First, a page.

“He just broke down after that and was like, ‘Why? Why now?’” Aisha Demus said of her oldest son. “That just hurt me to my heart.”
As a senior in high school, that age when you’re becoming an adult but are also still a kid, Dontay Demus Jr. began grappling with the hole left by grief. The wide receiver from Washington reported to Maryland a couple months later on Father’s Day, the first one since his dad’s death. Every highlight Demus creates as a Terrapin — the sophomore leads the team in receiving with 34 catches, 529 yards and five touchdowns entering Saturday’s season finale at Michigan State — his dad never had a chance to see.
“It was just devastating to know my role model is not here with me anymore,” Demus said, “to know my No. 1 fan, the person that was always with me and the one that pushed me to do everything, is not here.”
The two connected through sports. Demus played basketball at home with his dad, even after he had just finished a football practice. Together they watched the NBA and the San Francisco 49ers, his dad’s favorite team.
“They just had an unbreakable bond,” Demus’s mom said, her voice trailing off.
On the day Demus signed his letter-of-intent to play for the Terps, his dad wore a Maryland sweatshirt with a 49ers hat. Demus’s dad had worn Maryland gear even before his son committed. Once Demus officially decided to attend the school near home, his mom said, “the biggest smile came across my face and also his dad.”
Demus can talk like his dad and can make similar jokes, but when Aisha Demus sees her son play sports, that’s when the similarities rush back.
“It's wonderful and it hurts at the same time,” she said, “but he lives on through his children.”
Demus looks up after any big play to “recognize who I’m doing it for,” he said. He always wears a necklace tucked into his jersey, too. It’s a small, silver football that holds some of his father’s ashes. Demus’s brother has one shaped like a basketball.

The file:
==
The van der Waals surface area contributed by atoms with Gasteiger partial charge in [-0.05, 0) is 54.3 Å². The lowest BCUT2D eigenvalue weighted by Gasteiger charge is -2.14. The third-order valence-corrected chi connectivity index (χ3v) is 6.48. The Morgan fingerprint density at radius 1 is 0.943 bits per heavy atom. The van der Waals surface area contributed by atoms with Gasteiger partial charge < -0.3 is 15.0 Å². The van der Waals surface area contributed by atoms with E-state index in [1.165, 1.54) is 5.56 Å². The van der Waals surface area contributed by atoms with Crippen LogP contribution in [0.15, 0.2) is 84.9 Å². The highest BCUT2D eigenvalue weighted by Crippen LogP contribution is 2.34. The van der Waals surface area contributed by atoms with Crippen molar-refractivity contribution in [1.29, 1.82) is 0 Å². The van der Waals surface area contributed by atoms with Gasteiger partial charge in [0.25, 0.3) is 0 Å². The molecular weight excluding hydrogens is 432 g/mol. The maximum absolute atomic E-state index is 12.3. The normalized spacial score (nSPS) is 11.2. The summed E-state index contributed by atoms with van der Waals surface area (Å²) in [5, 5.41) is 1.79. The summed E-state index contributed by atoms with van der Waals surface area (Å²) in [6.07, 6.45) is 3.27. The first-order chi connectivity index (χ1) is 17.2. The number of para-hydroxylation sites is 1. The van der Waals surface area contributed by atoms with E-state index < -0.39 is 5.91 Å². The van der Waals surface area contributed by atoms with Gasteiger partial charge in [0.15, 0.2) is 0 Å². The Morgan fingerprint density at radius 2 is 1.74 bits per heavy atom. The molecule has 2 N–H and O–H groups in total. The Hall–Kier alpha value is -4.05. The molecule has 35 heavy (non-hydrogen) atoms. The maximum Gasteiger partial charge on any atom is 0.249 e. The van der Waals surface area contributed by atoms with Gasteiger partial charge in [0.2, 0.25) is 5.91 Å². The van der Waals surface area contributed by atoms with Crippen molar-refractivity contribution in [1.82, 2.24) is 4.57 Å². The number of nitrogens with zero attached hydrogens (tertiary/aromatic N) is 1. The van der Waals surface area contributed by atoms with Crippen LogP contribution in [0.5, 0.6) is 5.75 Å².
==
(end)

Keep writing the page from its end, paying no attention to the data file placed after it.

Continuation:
The day he died, Demus’s dad left the family’s home in Waldorf, Md., around 11 a.m. He rode toward a friend’s house so he could fix one of his motorcycle tires he had plugged. In the community of those who ride motorcycles, Demus’s mom said fellow bikers will circulate the news if they see an accident. She received a call asking about her husband because a friend recognized the bike. She knew which direction he had headed but waited to see a photo. Once she received the image, she drove toward the crash site, knowing it was her husband. A state trooper then returned her calls to her husband’s phone and told her the hospital where she could meet him.
She knew the outlook didn’t look great, but she continued to think positively as the doctors had instructed. Her husband died around 2 p.m.
Demus shared the news on Twitter a couple hours later, again asking, “Why now?” The tweet is still pinned to the top of his page. The date of his father’s death, April 28, 2018, appears in Demus’s Twitter bio, just below an image of a memorial stone.
“He was just always there for me,” Demus said. “He was the one I looked up to.”
Possibly Demus’s worst game of his college career came this season against Minnesota. Twice, Demus couldn’t secure passes and instead tipped them into the hands of a defender. The Gophers returned one for a touchdown. Demus said a few weeks later his focus was off during that game. It’s normal for college players to have blips of inconsistency like that. But Demus knew the reason behind his uncharacteristic outing: The day the Terps played Minnesota was his dad’s birthday, “so I was kind of in my head about that,” he said, “knowing that he’s not here.”
Demus’s jersey last season didn’t carry “Jr.” — his high school team didn’t have last names on jerseys, and his freshman year of college he asked for the addition too late. But now it’s there — a reminder that he’s a different person but also of how he carries his dad with him.
Aisha Demus attends every home games and occasionally some that require travel. After her son’s college debut against Texas last year, she placed the ticket from the game on top of a clear box in her living room. Inside there’s a gold 49ers helmet that holds her husband’s ashes. A commemorative game ball from the Texas game, wrapped in plastic, sits behind the organized line of about a dozen Maryland football tickets. She isn’t sure how the idea came to her, but it felt right to give her husband a symbolic piece of every game.
“I wanted him to feel like a part of him was there with us,” she said, “even though I feel like that anyway.”